Why do psychiatrists choose not to disclose borderline personality disorder diagnoses with patients?

bbag-blog-image-logoTherapeutic Privilege in Psychiatry? The Case of Borderline Personality Disorder

Event Flyer

Borderline personality disorder (BPD) is a serious mental illness that effects 2-3% of the population, is highly stigmatized, and is often comorbid with other mental disorders. Although no pharmaceutical interventions exist, long-term psychotherapy has been shown to alleviate the symptoms of BPD. Nonetheless, behavioral health care professionals often hesitate to discuss BPD with their patients even when it is clear they have this disorder. Why do psychiatrists, in particular, fall silent? In this talk, Dr. Sisti will sketch the history of BPD and describe ethical arguments for and against of therapeutic nondisclosure. Dr. Sisti will summarize empirical data regarding psychiatrist nondisclosure of BPD, including recent research conducted by his team at Penn. Dr. Sisti will argue that diagnostic nondisclosure, while well-intentioned, can have long-term negative consequences for patients, caregivers, and the health system more generally. As a form of therapeutic privilege, nondisclosure of BPD is ethically inappropriate.

sept19-bbagJoin us for Dr. Sisti’s lecture on Wednesday, September 19, 2018 from noon until 1 pm in person or online.

Dominic Sisti, PhD is director of the Scattergood Program for the Applied Ethics of Behavioral Health Care and assistant professor in the Department of Medical Ethics & Health Policy at the University of Pennsylvania. He holds secondary appointments in the Department of Psychiatry, where he directs the ethics curriculum in the residency program, and in the Department of Philosophy. Dominic’s research examines the ethics of mental health care services and policies, including long-term psychiatric care for individuals with serious mental illness and ethical challenges in correctional mental health care. He also studies how mental disorders are defined, categorized, and diagnosed with a focus on personality disorders. Dr. Sisti’s writings have appeared in peer-reviewed journals such as JAMA, JAMA Psychiatry, Psychiatric Services, and the Journal of Medical Ethics. His work has been featured in popular media outlets such as the New York Times, NPR, Slate, and The Atlantic. Dr. Sisti received his PhD in Philosophy at Michigan State University, working under the supervision of Professor Tom Tomlinson. A native of Philadelphia, Dominic received his Master’s degree in bioethics from the University of Pennsylvania and his bachelor’s degree from Villanova University.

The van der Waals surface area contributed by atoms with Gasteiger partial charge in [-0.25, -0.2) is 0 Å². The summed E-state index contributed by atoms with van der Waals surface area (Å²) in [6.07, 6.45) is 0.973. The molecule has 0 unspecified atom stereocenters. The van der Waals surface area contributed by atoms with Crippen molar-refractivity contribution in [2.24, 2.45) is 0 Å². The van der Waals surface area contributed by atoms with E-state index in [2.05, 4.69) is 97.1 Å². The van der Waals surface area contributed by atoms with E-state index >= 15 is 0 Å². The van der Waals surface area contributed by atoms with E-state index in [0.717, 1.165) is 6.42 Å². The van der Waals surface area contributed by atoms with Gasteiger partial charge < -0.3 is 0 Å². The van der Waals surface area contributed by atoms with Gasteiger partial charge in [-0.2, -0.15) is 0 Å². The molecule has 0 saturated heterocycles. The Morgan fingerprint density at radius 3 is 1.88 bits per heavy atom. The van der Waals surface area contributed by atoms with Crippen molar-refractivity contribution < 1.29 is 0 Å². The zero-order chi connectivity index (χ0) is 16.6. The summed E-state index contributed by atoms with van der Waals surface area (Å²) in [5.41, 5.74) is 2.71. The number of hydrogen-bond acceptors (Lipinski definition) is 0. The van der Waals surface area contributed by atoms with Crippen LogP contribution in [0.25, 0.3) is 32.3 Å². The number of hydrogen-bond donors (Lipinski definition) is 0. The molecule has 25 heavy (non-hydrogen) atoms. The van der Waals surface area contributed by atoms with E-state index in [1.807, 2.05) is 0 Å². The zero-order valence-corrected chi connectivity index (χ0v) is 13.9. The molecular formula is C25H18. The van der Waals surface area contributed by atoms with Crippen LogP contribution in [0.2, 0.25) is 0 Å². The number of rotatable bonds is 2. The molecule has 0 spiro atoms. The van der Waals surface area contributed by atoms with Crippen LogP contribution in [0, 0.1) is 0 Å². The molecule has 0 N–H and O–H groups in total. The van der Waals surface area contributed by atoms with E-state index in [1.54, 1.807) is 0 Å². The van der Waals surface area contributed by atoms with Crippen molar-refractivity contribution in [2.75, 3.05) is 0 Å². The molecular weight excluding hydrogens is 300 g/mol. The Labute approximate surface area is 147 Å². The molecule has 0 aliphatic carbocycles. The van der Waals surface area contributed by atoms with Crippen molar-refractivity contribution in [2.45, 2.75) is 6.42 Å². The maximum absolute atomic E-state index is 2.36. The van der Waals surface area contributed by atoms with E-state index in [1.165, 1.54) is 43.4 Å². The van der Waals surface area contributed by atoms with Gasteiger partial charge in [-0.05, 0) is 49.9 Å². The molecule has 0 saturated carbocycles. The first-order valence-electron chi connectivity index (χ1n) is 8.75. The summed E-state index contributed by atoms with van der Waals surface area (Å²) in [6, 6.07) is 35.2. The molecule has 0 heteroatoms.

In person: This lecture will take place in C102 East Fee Hall on MSU’s East Lansing campus. Feel free to bring your lunch! Beverages and light snacks will be provided.

Online: Here are some instructions for your first time joining the webinar, or if you have attended or viewed them before, go to the meeting!

Can’t make it? All webinars are recorded! Visit our archive of recorded lecturesTo receive reminders before each webinar, please subscribe to our mailing list.

Announcing the Fall 2018 Bioethics Brownbag & Webinar Series

bbag-icon-decThe Center for Ethics and Humanities in the Life Sciences at Michigan State University is proud to announce the 2018-2019 Bioethics Brownbag & Webinar Series, which features a variety of bioethics topics. The series will begin on September 19, 2018. You are invited to join us in person or watch live online from anywhere in the world! Information about the fall series is listed below. Please visit our website for more details, including the full description and speaker bio for each event.

Fall 2018 Series Flyer

sept19-bbagTherapeutic Privilege in Psychiatry? The Case of Borderline Personality Disorder
Why do behavioral health care professionals often hesitate to discuss BPD with their patients even when it is clear they have this disorder?
Wednesday, September 19, 2018; C102 Patenge Room, East Fee Hall
Dominic A. Sisti, PhD, is Director, The Scattergood Program for Applied Ethics of Behavioral Health Care; Assistant Professor, Department of Medical Ethics & Health Policy; Assistant Professor, Department of Psychiatry, Perelman School of Medicine at the University of Pennsylvania.

oct-10-bbagEnding Medical Self-Regulation: Does Less Physician Control Improve Patient Safety and Protect Patient Rights?
Wednesday, October 10, 2018; E4 Fee Hall
Thaddeus Mason Pope, JD, PhD, is Director of the Health Law Institute at Mitchell Hamline School of Law.

In person: These lectures will take place from 12:00-1:00 PM (Eastern Time) in East Fee Hall on MSU’s East Lansing campus. Feel free to bring your lunch! Beverages and light snacks will be provided.

Online: Here are some instructions for your first time joining the webinar, or if you have attended or viewed them before, go to the meeting!

Can’t make it? Every lecture is recorded and posted for viewing in our archive. If you’d like to receive a reminder before each lecture, please subscribe to our mailing list.